#TuesdayTips: Major Changes for Maryland’s 2019 Estate Tax Exemption  

Effective July 1, 2018, for individuals dying on or after January 1, 2019, the Maryland estate tax exemption will be $5 million.  This is a drastic change from the 2014 law that gradually increased the Maryland estate tax exemption each year until 2019 when it was scheduled to match the federal basic exclusion amount. 

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By Jessica L. Estes

Effective July 1, 2018, for individuals dying on or after January 1, 2019, the Maryland estate tax exemption will be $5 million.  This is a drastic change from the 2014 law that gradually increased the Maryland estate tax exemption each year until 2019 when it was scheduled to match the federal basic exclusion amount.

Under the 2014 law, Maryland’s estate tax exemption was scheduled to increase beginning January 1, 2019 to match the federal exclusion amount, which was anticipated to be $11.4 million.  Further, under the 2014 law, Maryland’s estate tax exemption would have continued to increase based on inflation.  Now, however, Maryland has decoupled from the federal exclusion amount and Maryland’s exemption amount will remain static at $5 million, with no adjustment for inflation in the future.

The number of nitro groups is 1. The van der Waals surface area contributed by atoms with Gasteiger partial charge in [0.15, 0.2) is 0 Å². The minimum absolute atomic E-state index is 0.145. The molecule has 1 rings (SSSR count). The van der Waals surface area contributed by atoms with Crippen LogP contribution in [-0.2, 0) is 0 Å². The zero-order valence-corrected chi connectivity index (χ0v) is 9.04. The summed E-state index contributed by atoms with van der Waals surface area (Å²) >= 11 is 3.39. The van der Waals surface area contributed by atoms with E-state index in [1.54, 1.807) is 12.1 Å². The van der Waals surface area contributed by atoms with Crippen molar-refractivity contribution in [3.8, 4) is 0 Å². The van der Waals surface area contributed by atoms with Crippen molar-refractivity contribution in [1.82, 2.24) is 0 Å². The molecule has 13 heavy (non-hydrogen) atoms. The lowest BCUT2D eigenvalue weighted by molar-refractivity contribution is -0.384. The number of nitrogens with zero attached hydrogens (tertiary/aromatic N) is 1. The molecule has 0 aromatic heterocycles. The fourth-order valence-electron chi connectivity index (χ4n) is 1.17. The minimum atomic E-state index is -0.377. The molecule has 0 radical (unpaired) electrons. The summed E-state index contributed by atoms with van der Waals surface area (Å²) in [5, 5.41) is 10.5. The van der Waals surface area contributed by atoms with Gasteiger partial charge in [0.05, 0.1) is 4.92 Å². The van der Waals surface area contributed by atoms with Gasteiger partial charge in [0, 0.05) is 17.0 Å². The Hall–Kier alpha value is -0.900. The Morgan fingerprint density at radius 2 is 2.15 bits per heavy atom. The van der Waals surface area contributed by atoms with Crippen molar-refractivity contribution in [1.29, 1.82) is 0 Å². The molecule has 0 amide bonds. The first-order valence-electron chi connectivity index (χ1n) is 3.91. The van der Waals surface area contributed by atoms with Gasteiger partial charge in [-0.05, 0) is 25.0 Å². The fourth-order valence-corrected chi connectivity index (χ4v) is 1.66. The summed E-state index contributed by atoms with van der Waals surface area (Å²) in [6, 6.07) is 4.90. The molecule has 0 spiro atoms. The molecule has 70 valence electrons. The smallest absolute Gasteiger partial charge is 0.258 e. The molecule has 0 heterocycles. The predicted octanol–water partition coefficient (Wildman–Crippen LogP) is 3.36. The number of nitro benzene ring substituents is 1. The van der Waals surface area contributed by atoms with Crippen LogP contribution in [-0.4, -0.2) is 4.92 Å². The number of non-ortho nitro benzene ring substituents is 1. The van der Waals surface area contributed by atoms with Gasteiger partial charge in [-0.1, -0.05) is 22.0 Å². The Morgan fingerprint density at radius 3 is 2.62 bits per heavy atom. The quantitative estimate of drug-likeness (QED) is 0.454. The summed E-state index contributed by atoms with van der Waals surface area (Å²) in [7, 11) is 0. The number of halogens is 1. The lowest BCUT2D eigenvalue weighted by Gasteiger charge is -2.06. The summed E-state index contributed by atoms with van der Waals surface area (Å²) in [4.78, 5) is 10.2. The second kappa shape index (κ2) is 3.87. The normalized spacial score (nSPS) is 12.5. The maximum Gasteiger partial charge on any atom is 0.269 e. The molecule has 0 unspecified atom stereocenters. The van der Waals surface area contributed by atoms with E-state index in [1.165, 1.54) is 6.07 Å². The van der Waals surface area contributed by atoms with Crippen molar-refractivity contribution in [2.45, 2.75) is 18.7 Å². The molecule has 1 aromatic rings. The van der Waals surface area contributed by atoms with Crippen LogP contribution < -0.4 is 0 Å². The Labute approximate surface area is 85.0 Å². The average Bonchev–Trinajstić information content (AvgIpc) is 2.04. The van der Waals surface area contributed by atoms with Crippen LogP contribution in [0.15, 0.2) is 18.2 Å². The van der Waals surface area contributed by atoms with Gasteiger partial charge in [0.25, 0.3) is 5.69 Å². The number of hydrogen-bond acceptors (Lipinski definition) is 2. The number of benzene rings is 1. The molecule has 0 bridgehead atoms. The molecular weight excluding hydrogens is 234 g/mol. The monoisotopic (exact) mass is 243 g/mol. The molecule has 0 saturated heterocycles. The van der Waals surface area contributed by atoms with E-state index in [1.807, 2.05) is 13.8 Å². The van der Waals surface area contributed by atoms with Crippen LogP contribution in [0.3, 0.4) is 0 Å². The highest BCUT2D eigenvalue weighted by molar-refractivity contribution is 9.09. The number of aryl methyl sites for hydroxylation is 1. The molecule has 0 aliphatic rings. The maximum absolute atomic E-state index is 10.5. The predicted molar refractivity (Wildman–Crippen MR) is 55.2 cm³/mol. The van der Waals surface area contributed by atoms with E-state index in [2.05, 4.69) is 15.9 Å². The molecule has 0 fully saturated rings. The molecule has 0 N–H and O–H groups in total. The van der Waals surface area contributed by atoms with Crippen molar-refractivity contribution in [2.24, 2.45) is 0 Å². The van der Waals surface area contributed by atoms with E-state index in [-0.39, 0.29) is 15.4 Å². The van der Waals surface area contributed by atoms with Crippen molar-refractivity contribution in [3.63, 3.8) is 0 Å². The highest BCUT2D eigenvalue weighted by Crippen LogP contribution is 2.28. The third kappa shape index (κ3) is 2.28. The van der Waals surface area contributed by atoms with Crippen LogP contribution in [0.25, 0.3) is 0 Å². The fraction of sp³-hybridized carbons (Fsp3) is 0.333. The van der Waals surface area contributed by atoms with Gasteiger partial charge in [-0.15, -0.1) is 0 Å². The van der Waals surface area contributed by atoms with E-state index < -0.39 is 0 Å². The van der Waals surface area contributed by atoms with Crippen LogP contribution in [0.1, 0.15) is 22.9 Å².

Though, Maryland’s new law does provide that a surviving spouse may use any unused portion of his/her deceased spouse’s Maryland exemption (“portability”).  The unused portion of the deceased spouse’s exemption would be in addition to the surviving spouse’s $5 million exemption, but only if certain requirements are met.  For predeceased spouses dying on or after January 1, 2019, there must be a timely filed Maryland Estate Tax return on which is calculated the unused portion and an irrevocable election is made to use such unused portion at the surviving spouse’s death.  For predeceased spouses dying before January 1, 2019, or who were not Maryland residents and did not have taxable property within Maryland, there must be an election under §2010(c) of the Internal Revenue Code (“IRC”) on the predeceased spouse’s Federal Estate Tax return.